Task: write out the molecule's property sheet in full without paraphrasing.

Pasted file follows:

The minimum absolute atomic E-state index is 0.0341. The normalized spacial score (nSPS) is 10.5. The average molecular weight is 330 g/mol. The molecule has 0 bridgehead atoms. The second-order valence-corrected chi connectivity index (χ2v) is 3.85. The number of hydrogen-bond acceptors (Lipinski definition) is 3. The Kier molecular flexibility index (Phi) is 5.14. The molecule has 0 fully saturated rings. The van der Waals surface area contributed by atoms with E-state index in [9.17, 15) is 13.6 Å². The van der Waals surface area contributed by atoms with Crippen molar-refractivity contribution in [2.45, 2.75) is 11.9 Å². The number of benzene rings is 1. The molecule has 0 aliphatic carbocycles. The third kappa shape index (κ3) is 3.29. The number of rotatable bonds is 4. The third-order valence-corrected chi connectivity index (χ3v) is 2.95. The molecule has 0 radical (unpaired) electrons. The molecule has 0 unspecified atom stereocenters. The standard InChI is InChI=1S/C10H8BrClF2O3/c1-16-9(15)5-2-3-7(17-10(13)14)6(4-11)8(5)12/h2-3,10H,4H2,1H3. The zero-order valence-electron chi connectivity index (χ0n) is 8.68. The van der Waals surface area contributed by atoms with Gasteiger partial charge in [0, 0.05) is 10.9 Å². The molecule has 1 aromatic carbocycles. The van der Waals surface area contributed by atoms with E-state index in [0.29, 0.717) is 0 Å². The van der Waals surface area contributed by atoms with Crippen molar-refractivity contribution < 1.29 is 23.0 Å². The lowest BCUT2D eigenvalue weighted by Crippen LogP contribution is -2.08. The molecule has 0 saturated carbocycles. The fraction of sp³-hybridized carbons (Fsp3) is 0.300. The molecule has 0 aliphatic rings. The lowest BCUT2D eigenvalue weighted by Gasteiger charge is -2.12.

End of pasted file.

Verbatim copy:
The minimum absolute atomic E-state index is 0.0341. The normalized spacial score (nSPS) is 10.5. The average molecular weight is 330 g/mol. The molecule has 0 bridgehead atoms. The second-order valence-corrected chi connectivity index (χ2v) is 3.85. The number of hydrogen-bond acceptors (Lipinski definition) is 3. The Kier molecular flexibility index (Phi) is 5.14. The molecule has 0 fully saturated rings. The van der Waals surface area contributed by atoms with E-state index in [9.17, 15) is 13.6 Å². The van der Waals surface area contributed by atoms with Crippen molar-refractivity contribution in [2.45, 2.75) is 11.9 Å². The number of benzene rings is 1. The molecule has 0 aliphatic carbocycles. The third kappa shape index (κ3) is 3.29. The number of rotatable bonds is 4. The third-order valence-corrected chi connectivity index (χ3v) is 2.95. The molecule has 0 radical (unpaired) electrons. The molecule has 0 unspecified atom stereocenters. The standard InChI is InChI=1S/C10H8BrClF2O3/c1-16-9(15)5-2-3-7(17-10(13)14)6(4-11)8(5)12/h2-3,10H,4H2,1H3. The zero-order valence-electron chi connectivity index (χ0n) is 8.68. The van der Waals surface area contributed by atoms with Gasteiger partial charge in [0, 0.05) is 10.9 Å². The molecule has 1 aromatic carbocycles. The van der Waals surface area contributed by atoms with E-state index in [0.29, 0.717) is 0 Å². The van der Waals surface area contributed by atoms with Crippen molar-refractivity contribution < 1.29 is 23.0 Å². The lowest BCUT2D eigenvalue weighted by Crippen LogP contribution is -2.08. The molecule has 0 saturated carbocycles. The fraction of sp³-hybridized carbons (Fsp3) is 0.300. The molecule has 0 aliphatic rings. The lowest BCUT2D eigenvalue weighted by Gasteiger charge is -2.12.